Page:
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Payment Notices or more accurately, failure to give Payment Notices!

The subject of an article called Payment Notices – Where do we stand now? was included in Pyments InFocus magazine (Edition 2, Spring 2019). The article was a ‘tongue in cheek’ review of how case law was developing the Payment Notice provisions first introduced by the Housing Grants Construction and Regeneration Act in 1996.

Since writing that article, the world has become a very different place. In particular, the last 18 months has been a very strange time during which we have seen:

            • an outbreak of a ‘pneumonia of unknown cause’ in China,
            • the ‘silent spread’ of disease across Europe, North America and the African continent,
            • half of humanity placed in some form of quarantine,
            • our Prime Minister in intensive care unit,
            • eating out to help out,
            • social distancing,
            • covid secure workplaces,
            • a reversal of normal etiquette requiring anyone entering a bank to wear a face mask regardless of whether or not they intend to carry out a robbery,
            • exotically named vaccines such as AstraZeneca, Pfizer and Moderna.

However, amongst all the changes, one thing has remained reassuringly unvarying:

Payers fail to raise Payment Notices and / or Pay Less Notices.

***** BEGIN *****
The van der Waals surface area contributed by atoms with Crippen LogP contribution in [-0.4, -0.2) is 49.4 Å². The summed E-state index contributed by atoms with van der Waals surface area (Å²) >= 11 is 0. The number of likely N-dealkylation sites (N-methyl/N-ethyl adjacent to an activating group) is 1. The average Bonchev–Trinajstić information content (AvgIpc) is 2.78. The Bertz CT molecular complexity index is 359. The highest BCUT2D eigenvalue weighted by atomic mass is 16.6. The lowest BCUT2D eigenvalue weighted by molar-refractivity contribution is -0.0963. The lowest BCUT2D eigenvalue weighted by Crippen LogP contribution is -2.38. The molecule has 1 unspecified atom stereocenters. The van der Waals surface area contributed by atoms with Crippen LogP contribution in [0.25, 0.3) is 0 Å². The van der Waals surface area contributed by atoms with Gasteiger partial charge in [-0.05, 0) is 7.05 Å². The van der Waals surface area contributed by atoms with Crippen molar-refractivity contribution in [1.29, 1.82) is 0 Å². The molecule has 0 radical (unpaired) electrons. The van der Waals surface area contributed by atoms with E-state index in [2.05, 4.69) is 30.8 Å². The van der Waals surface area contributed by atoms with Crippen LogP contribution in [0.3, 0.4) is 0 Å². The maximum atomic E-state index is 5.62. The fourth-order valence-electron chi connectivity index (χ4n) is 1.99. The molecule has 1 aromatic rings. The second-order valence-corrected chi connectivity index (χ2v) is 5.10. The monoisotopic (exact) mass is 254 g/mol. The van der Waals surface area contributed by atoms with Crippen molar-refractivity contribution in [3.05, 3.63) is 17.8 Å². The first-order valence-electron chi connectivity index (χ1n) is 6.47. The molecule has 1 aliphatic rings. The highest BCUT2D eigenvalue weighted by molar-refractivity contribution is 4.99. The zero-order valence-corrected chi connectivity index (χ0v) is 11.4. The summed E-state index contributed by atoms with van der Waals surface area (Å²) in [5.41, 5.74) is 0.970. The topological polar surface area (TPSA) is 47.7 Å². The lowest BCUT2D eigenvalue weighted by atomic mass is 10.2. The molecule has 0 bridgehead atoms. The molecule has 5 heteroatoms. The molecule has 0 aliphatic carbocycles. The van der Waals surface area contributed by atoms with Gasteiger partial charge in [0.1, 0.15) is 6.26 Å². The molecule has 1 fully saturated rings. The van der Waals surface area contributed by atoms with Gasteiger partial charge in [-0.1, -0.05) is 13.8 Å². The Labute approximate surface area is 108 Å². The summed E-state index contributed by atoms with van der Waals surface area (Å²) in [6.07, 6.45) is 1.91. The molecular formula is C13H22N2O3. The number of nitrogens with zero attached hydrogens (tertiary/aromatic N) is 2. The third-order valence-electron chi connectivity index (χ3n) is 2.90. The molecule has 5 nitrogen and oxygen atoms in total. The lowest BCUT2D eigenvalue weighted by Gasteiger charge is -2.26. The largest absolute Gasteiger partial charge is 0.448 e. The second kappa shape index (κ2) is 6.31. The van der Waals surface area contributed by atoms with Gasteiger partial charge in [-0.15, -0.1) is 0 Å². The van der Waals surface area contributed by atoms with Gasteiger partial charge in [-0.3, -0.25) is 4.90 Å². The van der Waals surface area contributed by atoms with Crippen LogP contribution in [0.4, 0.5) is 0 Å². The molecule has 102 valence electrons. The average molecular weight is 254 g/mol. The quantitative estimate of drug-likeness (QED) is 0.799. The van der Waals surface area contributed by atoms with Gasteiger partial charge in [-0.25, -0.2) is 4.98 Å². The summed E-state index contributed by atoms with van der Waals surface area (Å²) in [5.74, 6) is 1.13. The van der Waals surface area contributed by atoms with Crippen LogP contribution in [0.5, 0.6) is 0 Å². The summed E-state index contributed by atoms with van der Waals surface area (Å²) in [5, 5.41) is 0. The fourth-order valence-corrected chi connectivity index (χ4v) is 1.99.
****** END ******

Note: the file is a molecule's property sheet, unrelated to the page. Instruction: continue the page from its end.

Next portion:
I have done some research to see if matters have improved since the original article was published and can report the industry maintains an impressive consistency in its failure to raise the necessary paperwork. Here are some examples:

  • J.Tomlinson Ltd v Balfour Beatty Group Ltd [2020] EWHC 1483 (TCC).
  • Rochford Construction Ltd v Kilhan Construction Ltd [2020] EWHC 941 (TCC) and
  • J&B Hopkins Ltd v Trant Engineering Ltd [2020] EWHC 1305 (TCC).

The reader will note a recurring theme. The payee makes application for payment, the payer fails to issue a compliant Payment Notice or Pay Less Notice and the Adjudicator decides the application for payment is the ‘notified sum’ which the payer must pay (“pay now, argue later”).

Whilst paying parties have come up with increasingly cunning plans involving complex legal arguments to avoid payment, the courts with very few exceptions enforce the Adjudicator’s decision.

With the distractions of the last 18-months one might argue it is understandable payers could overlook a Payment Notice, but I would disagree. To quote a well-known judgement; “…….failure to serve a payless notice…….can have draconian consequences”.

I can offer some free advice……. “Make sure you issue the Payment Notice”.

Should you require more detailed advice, please don’t hesitate to contact Chris Kevis.

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